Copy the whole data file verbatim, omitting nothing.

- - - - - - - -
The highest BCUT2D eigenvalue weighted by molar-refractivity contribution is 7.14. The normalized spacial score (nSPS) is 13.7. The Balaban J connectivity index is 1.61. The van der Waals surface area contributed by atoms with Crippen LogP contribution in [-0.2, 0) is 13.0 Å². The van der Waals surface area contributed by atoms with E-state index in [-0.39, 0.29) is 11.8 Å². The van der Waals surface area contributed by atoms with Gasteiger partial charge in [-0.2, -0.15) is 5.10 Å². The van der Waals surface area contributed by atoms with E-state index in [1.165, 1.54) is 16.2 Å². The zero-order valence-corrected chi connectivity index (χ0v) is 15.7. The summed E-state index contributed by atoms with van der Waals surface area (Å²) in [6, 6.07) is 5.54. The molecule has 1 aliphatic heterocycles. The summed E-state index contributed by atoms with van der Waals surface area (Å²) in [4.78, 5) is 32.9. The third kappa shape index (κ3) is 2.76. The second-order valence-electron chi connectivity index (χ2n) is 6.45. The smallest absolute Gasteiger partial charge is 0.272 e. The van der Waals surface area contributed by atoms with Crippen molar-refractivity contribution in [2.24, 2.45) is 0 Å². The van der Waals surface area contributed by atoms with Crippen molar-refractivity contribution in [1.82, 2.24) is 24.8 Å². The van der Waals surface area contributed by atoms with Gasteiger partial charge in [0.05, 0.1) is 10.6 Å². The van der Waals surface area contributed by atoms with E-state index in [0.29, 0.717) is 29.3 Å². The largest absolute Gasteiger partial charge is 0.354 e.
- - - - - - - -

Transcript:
The highest BCUT2D eigenvalue weighted by molar-refractivity contribution is 7.14. The normalized spacial score (nSPS) is 13.7. The Balaban J connectivity index is 1.61. The van der Waals surface area contributed by atoms with Crippen LogP contribution in [-0.2, 0) is 13.0 Å². The van der Waals surface area contributed by atoms with E-state index in [-0.39, 0.29) is 11.8 Å². The van der Waals surface area contributed by atoms with Gasteiger partial charge in [-0.2, -0.15) is 5.10 Å². The van der Waals surface area contributed by atoms with E-state index in [1.165, 1.54) is 16.2 Å². The zero-order valence-corrected chi connectivity index (χ0v) is 15.7. The summed E-state index contributed by atoms with van der Waals surface area (Å²) in [6, 6.07) is 5.54. The molecule has 1 aliphatic heterocycles. The summed E-state index contributed by atoms with van der Waals surface area (Å²) in [4.78, 5) is 32.9. The third kappa shape index (κ3) is 2.76. The second-order valence-electron chi connectivity index (χ2n) is 6.45. The smallest absolute Gasteiger partial charge is 0.272 e. The van der Waals surface area contributed by atoms with Crippen molar-refractivity contribution in [2.24, 2.45) is 0 Å². The van der Waals surface area contributed by atoms with Crippen molar-refractivity contribution in [1.82, 2.24) is 24.8 Å². The van der Waals surface area contributed by atoms with Gasteiger partial charge in [0.05, 0.1) is 10.6 Å². The van der Waals surface area contributed by atoms with E-state index in [0.29, 0.717) is 29.3 Å². The largest absolute Gasteiger partial charge is 0.354 e.